Then, toward the end of that month, UVB-76 suddenly underwent a startling metamorphosis, with thuds and shuffling sounds creeping into the broadcasts, frequent interruptions by snippets of "Dance of the Little Swans" from Tchaikovsky's "Swan Lake," and occasional recitations of cryptic messages such as "04 979 D-R-E-N-D-O-U-T" followed by long strings of numbers. In 2012, for example, residents of Alabama, Georgia and Wisconsin all experienced shaking followed by loud booms. The Skeptic's Dictionary, for example, offers effects such as interference from a local CB operator, and various sorts of naturally occurring electronic distortion as possible explanations. In Kokomo, acoustic consultants tracked down two possible culprits, a compressor station and an industrial fan. U.K. governments. Others believe that regardless of its source, the hum is dangerous enough to drive people temporarily insane, and is a possible cause of mass shootings in the U.S. Perhaps the greatest cause of soil degradation and desertification is an explosion in world population, particularly in developing countries. A world free from hunger is one we've never known. That's why the most expensive toilet ever made is out of this world -- literally. In this article, we'll examine each of these tasks and the groups dedicated to carrying them out and see just how high the stakes really are.
Plant and animal habitats are being destroyed, species are disappearing, and biosystems and genomes are mutating and adapting. In 2014, researchers in Windsor, Ontario, may have isolated a local hum to the blast furnace of a steel plant on Zug Island in nearby Michigan. A sign welcomes motorists to Taos, New Mexico, home of the Taos Hum. In the U.S., the first large-scale outbreak of the Hum occurred in Taos, an artist's enclave in New Mexico. Peter Savodnik, starting in the early 1980s, a mysterious radio tower north of Moscow transmitted a bizarre assortment of beeps, and then in 1992 switched to buzzing sounds that each lasted about a second and occurred between 21 and 34 times per minute. A similar radio tower north of Moscow transmitted strange beeps and buzzes in the 1980s and '90s. Another famous hum began plaguing the residents of the coastal Scottish town of Largs in the late 1980s. It was the same low-pitched drone, inaudible to most, but debilitating to a sensitive few. In the late 1970s, a series of articles about the Hum in the U.K. The Hum has baffled researchers since the 1970s, when the first widespread reports of the unexplained acoustic phenomenon cropped up in rural England.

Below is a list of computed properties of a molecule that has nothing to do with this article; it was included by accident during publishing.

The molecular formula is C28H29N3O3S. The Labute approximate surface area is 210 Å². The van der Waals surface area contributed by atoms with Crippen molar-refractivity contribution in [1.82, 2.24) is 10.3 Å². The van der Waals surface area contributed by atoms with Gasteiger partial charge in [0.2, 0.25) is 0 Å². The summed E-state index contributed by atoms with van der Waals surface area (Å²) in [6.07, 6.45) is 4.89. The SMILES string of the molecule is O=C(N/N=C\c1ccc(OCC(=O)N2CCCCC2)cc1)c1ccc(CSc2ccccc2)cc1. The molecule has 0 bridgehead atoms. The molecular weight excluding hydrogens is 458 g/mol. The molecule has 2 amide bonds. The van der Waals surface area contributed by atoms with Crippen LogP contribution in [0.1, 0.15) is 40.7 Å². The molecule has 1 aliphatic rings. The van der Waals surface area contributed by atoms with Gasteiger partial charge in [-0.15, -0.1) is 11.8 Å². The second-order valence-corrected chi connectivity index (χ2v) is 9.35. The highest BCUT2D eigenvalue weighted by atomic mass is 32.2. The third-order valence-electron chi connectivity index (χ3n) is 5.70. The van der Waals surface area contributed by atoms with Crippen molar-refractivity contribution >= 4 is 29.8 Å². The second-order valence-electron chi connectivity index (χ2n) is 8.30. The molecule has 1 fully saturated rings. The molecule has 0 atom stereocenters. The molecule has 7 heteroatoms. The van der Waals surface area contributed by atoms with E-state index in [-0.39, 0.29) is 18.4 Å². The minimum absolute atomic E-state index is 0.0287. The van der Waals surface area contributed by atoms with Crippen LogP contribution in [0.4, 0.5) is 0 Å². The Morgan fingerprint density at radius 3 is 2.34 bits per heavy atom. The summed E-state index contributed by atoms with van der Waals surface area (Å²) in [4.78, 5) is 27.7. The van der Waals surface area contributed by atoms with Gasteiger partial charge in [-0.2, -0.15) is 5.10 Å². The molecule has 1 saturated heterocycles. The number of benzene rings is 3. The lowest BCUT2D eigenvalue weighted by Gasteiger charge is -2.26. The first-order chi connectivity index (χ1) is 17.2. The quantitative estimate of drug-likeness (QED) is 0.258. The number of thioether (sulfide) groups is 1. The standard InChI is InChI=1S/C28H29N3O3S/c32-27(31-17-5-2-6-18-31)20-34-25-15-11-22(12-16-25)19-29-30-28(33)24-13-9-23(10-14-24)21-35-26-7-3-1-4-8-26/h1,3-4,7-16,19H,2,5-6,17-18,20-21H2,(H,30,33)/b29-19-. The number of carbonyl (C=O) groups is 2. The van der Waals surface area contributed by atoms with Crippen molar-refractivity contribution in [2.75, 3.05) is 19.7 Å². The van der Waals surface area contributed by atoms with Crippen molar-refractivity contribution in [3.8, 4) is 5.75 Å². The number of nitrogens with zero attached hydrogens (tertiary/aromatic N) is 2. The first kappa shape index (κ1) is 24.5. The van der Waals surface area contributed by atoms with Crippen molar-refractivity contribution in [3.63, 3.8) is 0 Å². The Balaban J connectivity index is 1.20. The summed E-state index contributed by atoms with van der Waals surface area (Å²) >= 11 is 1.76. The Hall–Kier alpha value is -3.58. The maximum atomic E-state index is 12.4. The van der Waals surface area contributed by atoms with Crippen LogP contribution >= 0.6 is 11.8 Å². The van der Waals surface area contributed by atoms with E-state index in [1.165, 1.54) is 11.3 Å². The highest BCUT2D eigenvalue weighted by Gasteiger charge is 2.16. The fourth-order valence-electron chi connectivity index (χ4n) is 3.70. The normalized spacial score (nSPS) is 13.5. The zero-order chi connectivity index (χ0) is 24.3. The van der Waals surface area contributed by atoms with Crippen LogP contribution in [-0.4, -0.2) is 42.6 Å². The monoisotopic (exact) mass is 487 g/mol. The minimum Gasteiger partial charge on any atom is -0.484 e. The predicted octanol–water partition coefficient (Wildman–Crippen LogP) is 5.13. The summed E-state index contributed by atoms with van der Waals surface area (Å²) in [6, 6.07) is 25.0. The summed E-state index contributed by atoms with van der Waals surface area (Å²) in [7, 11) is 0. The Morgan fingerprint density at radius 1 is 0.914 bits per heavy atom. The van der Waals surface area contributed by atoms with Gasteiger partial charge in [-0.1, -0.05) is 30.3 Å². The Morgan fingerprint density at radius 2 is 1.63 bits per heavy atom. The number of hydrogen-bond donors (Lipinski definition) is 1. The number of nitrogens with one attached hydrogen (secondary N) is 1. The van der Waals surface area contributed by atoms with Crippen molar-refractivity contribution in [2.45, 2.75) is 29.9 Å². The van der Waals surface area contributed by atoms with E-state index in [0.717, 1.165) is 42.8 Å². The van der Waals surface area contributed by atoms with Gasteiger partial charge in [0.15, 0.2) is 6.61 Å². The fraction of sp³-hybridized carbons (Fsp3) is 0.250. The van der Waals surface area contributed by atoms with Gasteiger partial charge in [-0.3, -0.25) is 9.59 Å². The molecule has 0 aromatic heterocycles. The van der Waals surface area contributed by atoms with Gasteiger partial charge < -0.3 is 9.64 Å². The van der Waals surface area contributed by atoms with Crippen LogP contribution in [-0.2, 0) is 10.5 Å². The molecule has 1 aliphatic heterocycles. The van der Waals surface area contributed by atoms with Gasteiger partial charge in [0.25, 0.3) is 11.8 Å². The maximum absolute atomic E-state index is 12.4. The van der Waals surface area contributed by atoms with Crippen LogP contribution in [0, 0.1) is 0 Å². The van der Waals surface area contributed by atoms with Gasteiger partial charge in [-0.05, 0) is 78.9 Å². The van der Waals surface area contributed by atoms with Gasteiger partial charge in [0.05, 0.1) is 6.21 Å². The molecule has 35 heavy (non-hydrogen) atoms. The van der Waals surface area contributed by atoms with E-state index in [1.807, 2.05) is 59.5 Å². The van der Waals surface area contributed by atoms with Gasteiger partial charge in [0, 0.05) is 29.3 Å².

From the drone of passing traffic to the incessant "dinging" of our smartphones, we are surrounded by acoustic pollution. Some of the monument's high terraces appear to be joined by "staircases" with steps that are up to a meter high. People took to the nearest high ground they could find, scrambling onto roofs, trees and the tops of cars or into boats. Adam Lanza, the killer behind the 2012 Newton, Connecticut school shootings, lived in an area that was home to the "Connecticut Hum." Aaron Alexis, who killed 12 people at the Washington Naval Yard in 2013, had written "My ELF Weapon" into the stock of his shotgun. This one is unexplained, in that nobody knows who did it or how they did it. So who is more likely to be affected? These are the ultra-bass frequencies that register more as a rumble and a throb than a perceptible tone. The planes operate at night, and their movements are top secret. But here you are, night after sleepless night, stuffing wads of tissue in your ears to block out the maddening sound. It's worst at night, making it almost impossible to sleep.
After revelations emerged of how the company was really doing, its stock plummeted to just a little more than $2.50 a share in June 2002, wiping out a lot of investors and making employee stock options worthless. Even more oddly, after years of daily broadcasts, the station briefly stopped sending out signals in June 2010 and again in August of that year. There's a network of radio transmitters called LORAN (long range radio navigation) that broadcasts low-frequency signals as a form of primitive GPS. By reflecting incoming radio waves, chaff creates a false signal that the missile follows taking it off course. The sound is hard to describe, a persistent low rumble like an 18-wheeler idling outside your window. During the winter, they can drop as low as minus 90 degrees Fahrenheit (minus 68 degrees Celsius). Laughter can help those people loosen their grip. Scientists have speculated that the booms are probably caused by shallow earthquakes that are too small to be reported, yet large enough to be felt by people nearby. Back in 1850, James Fenimore Cooper wrote a short story called "The Lake Gun," which recounted how people sometimes heard a loud, inexplicable explosive sound in the woods around Seneca Lake in New York.
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